Protest Pervades German Art Show Where Monsters Lurk
Axolotls are odd creatures. An endangered Mexican species, they look like giant tadpoles in a late stage of metamorphosis. Thankfully they don’t grow into monster frogs, hopping like slippery kangaroos through swamps.
Admiring their prehistoric weirdness in an aquarium in Kassel’s natural history museum, it’s easy to forget this is an art exhibition. It’s the 13th edition of Documenta, a show with a reputation for discovering talent that transforms Kassel, an unassuming city in the middle of Germany, into a mecca for colorful art pilgrims every five years.
This year’s edition unites many disciplines. There are 4,000-year-old figurines of princesses from central Asia, experiments in quantum physics and a library of tree bark.
Like the last one in 2007, the show is sprawling, and the themes as laid out by the curators are so broad as to be almost meaningless. Unlike the last Documenta, it captures the spirit of our times. The mood is one of quiet protest; an unsettling sense that something has gone very wrong with the world, and no one is quite sure who’s to blame.
It starts with a cool breeze in an empty space. At the Fridericianum -- one of Europe’s oldest public museums and the main Documenta venue -- Ryan Gander’s “I Need Some Meaning I Can Memorize” blows a gust of wind through almost the entire ground floor. It’s enough to make you shiver and pull your jacket more tightly around you on a drizzly day.
Ceal Floyer’s sound installation “’Til I Get It Right” is created from the Tammy Wynette song of the same title. It repeats the first line: “I’ll just keep on” and the last “’Til I Get It Right,” as a mantra with the rest of the song omitted; a comment, it seems, on the artistic process.
Upstairs, things get more political, without shouting or haranguing the visitor. Dark tapestries by Hannah Ryggen (1894- 1970), woven in the 1930s, depict Mussolini’s invasion of Ethiopia and the rise of fascism in Germany. The blend of sharp political criticism and a traditionally feminine, domestic craft makes a powerful statement.
Perhaps it is Korbinian Aigner’s work that best captures the mood of the exhibition. Aigner (1885-1966), a Bavarian village priest, was imprisoned in Dachau concentration camp for criticizing the Nazis. While there he developed four new apple varieties, of which one is still grown today and a sample is on display in the Karlsaue park in Kassel.
There are also 372 of his meticulous drawings of different sorts of apples. It is his life-affirming love of nature’s variety in one of mankind’s darkest eras that is touching. These drawings are a flashback to the original spirit of Documenta, which started in 1955 to showcase art forbidden under the Nazis.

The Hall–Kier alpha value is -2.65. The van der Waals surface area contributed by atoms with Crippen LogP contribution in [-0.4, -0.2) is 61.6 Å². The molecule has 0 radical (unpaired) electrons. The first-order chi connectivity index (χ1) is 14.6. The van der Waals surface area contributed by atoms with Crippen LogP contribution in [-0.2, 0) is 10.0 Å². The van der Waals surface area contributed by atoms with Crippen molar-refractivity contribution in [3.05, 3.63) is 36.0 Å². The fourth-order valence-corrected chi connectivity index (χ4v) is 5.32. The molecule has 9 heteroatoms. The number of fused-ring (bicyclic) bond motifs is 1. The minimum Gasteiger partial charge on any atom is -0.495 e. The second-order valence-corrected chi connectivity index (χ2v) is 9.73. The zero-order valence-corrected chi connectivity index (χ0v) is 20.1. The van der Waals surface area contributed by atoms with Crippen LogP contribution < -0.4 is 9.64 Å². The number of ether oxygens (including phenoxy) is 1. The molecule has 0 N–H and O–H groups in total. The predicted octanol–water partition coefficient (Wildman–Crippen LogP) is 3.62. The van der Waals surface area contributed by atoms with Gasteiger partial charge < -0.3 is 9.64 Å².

Amy Balkin of San Francisco, described as “a conceptual activist,” has written to 186 member countries of Unesco seeking a state to sponsor her project “Public Smog,” which campaigns to add the world’s atmosphere to the World Heritage List. The letters are all here, along with a postcard petition.
The axolotls are lurking in a tank in the Ottoneum, as part of an installation about Lake Chalco in Mexico City by Maria Thereza Alves. An indigenous community farmed the island on which it lies, until a Spanish entrepreneur purchased it in 1890 and desiccated the lake, ruining the agriculture.
Alves’s installation is a protest against the lake drainage and colonization in general. Consisting of photographs, text and a model of the lake as well as the axolotls, it highlights the efforts of local people to win back their land for farming.
At the Neue Galerie, Susan Hiller offers a collection of 100 protest songs, from John Lennon’s “Working Class Hero” to the Sex Pistols’ version of “God Save the Queen.”
A spectacular collection of hundreds of shadow puppets cut from Life Magazine between 1935-1985 create a collage the length of an entire hall. “Leaves of Grass” is like a long, many- masted ship, encapsulating the 20th century.
Documenta is scattered around 10 main sites in Kassel and would take a week to see properly. The exhibition runs through Sept. 16, so there’s still time.
For more information, go to http://d13.documenta.de/
(Catherine Hickley writes for Muse, the arts and leisure section of Bloomberg News. Any opinions expressed are her own.)
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